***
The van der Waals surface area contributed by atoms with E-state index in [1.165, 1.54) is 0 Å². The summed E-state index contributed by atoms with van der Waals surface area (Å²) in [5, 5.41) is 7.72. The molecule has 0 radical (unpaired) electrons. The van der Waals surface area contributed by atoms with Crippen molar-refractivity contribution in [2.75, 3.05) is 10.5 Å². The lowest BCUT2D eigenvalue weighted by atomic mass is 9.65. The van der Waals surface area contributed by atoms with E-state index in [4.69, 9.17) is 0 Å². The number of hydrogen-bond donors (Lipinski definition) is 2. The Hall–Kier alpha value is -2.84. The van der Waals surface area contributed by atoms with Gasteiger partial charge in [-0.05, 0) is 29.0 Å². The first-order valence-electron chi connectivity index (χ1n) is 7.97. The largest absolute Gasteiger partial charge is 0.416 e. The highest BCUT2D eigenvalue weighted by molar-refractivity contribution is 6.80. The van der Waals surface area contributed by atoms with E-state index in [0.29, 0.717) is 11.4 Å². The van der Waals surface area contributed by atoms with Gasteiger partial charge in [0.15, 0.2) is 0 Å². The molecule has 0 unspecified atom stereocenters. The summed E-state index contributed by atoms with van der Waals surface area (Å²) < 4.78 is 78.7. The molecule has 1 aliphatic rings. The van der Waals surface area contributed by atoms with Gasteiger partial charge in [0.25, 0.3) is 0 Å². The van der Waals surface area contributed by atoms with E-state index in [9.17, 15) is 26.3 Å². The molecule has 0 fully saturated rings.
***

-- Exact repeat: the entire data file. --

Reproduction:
The van der Waals surface area contributed by atoms with E-state index in [1.165, 1.54) is 0 Å². The summed E-state index contributed by atoms with van der Waals surface area (Å²) in [5, 5.41) is 7.72. The molecule has 0 radical (unpaired) electrons. The van der Waals surface area contributed by atoms with Crippen molar-refractivity contribution in [2.75, 3.05) is 10.5 Å². The lowest BCUT2D eigenvalue weighted by atomic mass is 9.65. The van der Waals surface area contributed by atoms with E-state index in [4.69, 9.17) is 0 Å². The number of hydrogen-bond donors (Lipinski definition) is 2. The Hall–Kier alpha value is -2.84. The van der Waals surface area contributed by atoms with Gasteiger partial charge in [-0.05, 0) is 29.0 Å². The first-order valence-electron chi connectivity index (χ1n) is 7.97. The largest absolute Gasteiger partial charge is 0.416 e. The highest BCUT2D eigenvalue weighted by molar-refractivity contribution is 6.80. The van der Waals surface area contributed by atoms with E-state index in [0.29, 0.717) is 11.4 Å². The van der Waals surface area contributed by atoms with Gasteiger partial charge in [0.15, 0.2) is 0 Å². The molecule has 0 unspecified atom stereocenters. The summed E-state index contributed by atoms with van der Waals surface area (Å²) < 4.78 is 78.7. The molecule has 1 aliphatic rings. The van der Waals surface area contributed by atoms with Gasteiger partial charge in [0.25, 0.3) is 0 Å². The van der Waals surface area contributed by atoms with E-state index in [9.17, 15) is 26.3 Å². The molecule has 0 fully saturated rings.